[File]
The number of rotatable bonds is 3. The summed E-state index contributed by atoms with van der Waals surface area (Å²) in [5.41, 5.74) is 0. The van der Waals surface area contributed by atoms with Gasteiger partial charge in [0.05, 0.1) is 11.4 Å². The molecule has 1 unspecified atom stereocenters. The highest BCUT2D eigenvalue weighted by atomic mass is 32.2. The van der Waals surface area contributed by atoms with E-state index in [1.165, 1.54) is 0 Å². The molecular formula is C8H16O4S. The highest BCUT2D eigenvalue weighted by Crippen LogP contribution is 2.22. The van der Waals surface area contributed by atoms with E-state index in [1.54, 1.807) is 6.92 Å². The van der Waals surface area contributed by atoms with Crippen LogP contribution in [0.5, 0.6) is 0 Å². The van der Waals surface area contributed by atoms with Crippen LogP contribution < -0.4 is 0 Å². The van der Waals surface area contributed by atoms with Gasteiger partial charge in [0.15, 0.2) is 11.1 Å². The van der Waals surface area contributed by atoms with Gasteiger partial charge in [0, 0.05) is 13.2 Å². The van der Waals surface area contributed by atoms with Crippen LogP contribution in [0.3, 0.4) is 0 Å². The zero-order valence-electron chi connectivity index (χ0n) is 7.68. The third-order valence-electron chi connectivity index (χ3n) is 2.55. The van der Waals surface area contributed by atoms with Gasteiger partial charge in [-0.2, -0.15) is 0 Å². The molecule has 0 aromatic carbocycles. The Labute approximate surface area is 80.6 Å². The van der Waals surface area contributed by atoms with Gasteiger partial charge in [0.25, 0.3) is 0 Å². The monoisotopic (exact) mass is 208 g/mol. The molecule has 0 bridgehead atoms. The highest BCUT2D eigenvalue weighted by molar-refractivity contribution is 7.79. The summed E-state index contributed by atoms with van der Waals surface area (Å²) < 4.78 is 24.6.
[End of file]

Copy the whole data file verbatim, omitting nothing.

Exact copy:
The number of rotatable bonds is 3. The summed E-state index contributed by atoms with van der Waals surface area (Å²) in [5.41, 5.74) is 0. The van der Waals surface area contributed by atoms with Gasteiger partial charge in [0.05, 0.1) is 11.4 Å². The molecule has 1 unspecified atom stereocenters. The highest BCUT2D eigenvalue weighted by atomic mass is 32.2. The van der Waals surface area contributed by atoms with E-state index in [1.165, 1.54) is 0 Å². The molecular formula is C8H16O4S. The highest BCUT2D eigenvalue weighted by Crippen LogP contribution is 2.22. The van der Waals surface area contributed by atoms with E-state index in [1.54, 1.807) is 6.92 Å². The van der Waals surface area contributed by atoms with Crippen LogP contribution in [0.5, 0.6) is 0 Å². The van der Waals surface area contributed by atoms with Crippen LogP contribution < -0.4 is 0 Å². The van der Waals surface area contributed by atoms with Gasteiger partial charge in [0.15, 0.2) is 11.1 Å². The van der Waals surface area contributed by atoms with Gasteiger partial charge in [0, 0.05) is 13.2 Å². The van der Waals surface area contributed by atoms with Crippen LogP contribution in [0.3, 0.4) is 0 Å². The zero-order valence-electron chi connectivity index (χ0n) is 7.68. The third-order valence-electron chi connectivity index (χ3n) is 2.55. The van der Waals surface area contributed by atoms with Gasteiger partial charge in [-0.2, -0.15) is 0 Å². The molecule has 0 aromatic carbocycles. The Labute approximate surface area is 80.6 Å². The van der Waals surface area contributed by atoms with Gasteiger partial charge in [0.25, 0.3) is 0 Å². The monoisotopic (exact) mass is 208 g/mol. The molecule has 0 bridgehead atoms. The highest BCUT2D eigenvalue weighted by molar-refractivity contribution is 7.79. The summed E-state index contributed by atoms with van der Waals surface area (Å²) < 4.78 is 24.6.